We’re pleased to announce that Amanda Richman has taken the position of Serials Specialist. She’s happy to assist you with any questions you may have about newspapers, journals and magazines. Amanda also handles Interlibrary Loan (ILL) requests. Head up to the third floor and say hello!
We’re also happy to note that Vickie Raymundi has joined the full-time Library staff as the Circulation Specialist. A 2006 Wheelock graduate, her new job includes managing all aspects of Circulation, including checking books out, course reserves, and AV requests. Vickie’s on the first floor, so swing by and greet her when you come to the Library.
November 13 – 19 is Children’s Book Week. The theme for this year is “More Books Please!” This week, revisit old favorites or discover new ones – the New York Times recently featured a comprehensive Children’s Book Section, and of course the library adds new titles regularly.
One of my favorites from childhood is The Mitten, by Alvin Tresslet (currently available for borrowing from the library). Based on a Ukrainian folk tale, the simple, bright illustrations tell the tale of a lost mitten and the creatures that find it.
What are your favorites? Comment here or email firstname.lastname@example.org.
You may have seen news reports earlier this fall that an unpublished poem by Robert Frost had been discovered. That poem, “War Thoughts at Home,” was written in 1918 as a tribute to a friend killed in World War I, so it is especially appropriate to highlight this work as we near the observance of Veterans Day.
Veterans Day was first proclaimed as Armistice Day in November 1919, commemorating the armistice, or temporary cessation of hostilities, between the Allied nations and Germany that went into effect on the 11th hour of the 11th day of the 11th month of 1918, effectively ending World War I. The name was changed to Veterans Day in 1954 and now is a day to honor American veterans of all wars.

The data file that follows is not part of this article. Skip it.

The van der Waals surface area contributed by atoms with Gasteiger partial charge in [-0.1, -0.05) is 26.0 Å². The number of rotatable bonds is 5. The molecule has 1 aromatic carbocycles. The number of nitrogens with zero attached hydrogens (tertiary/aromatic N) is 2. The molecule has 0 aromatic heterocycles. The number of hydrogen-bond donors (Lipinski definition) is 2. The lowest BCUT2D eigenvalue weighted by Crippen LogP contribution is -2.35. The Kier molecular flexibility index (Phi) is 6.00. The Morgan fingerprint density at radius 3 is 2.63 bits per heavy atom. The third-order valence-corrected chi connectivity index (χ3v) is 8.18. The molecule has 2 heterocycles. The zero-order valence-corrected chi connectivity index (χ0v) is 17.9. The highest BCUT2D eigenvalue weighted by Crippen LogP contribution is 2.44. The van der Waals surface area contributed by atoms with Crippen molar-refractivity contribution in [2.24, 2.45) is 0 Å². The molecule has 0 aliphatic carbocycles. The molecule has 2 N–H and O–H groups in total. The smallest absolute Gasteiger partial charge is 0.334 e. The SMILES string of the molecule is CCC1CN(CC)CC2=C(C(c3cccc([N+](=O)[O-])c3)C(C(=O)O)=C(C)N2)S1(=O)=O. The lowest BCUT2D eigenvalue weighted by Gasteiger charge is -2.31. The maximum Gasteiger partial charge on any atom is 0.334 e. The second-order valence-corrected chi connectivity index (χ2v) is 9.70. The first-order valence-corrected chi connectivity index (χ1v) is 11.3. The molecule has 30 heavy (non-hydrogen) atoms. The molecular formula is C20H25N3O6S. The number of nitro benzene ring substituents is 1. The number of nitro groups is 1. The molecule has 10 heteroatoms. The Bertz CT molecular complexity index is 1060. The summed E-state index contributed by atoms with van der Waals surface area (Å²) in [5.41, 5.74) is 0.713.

Frost was living in Britain at the start of the war and befriended British poet Edward Thomas. Though in his mid-30s when the war began, Thomas volunteered for duty and was killed in France in 1917. The poem was inscribed in a copy of North of Boston, Frost’s second collection, and was not found again until a graduate student at the University of Virginia discovered it this year.
The poem is available in the Virginia Quarterly Review’s fall issue in print, or online to subscribers only. Wheelock College Library has access to the journal online through the Academic Search Elite database. The issue, Volume 82 Issue 4, also includes an article by the student who found the poem, Robert Stilling.
While our copy of North of Boston may not have a long-lost Frost poem scrawled on its endpaper, it is still worth checking out. This and other titles by and about the New England poet are found on floor 4M.
The Answer: Chairs!
I know what you are thinking – “I have a chair. I am sitting in one right now – what’s the big deal?”
We have a lot of them, and they’re new. The chairs pictured on the top left are on Floor 3 by the microfiche. We also have a new cluster of 3 computers, a scanner, and a color printer. Floor 3 is quiet, has lots of natural light, and now you can sit comfortably in chairs with wheels.
We also have many more new chairs in the Reference area (Floor 1M). Stop by, say hello (to the library staff, not the chairs) and take a seat!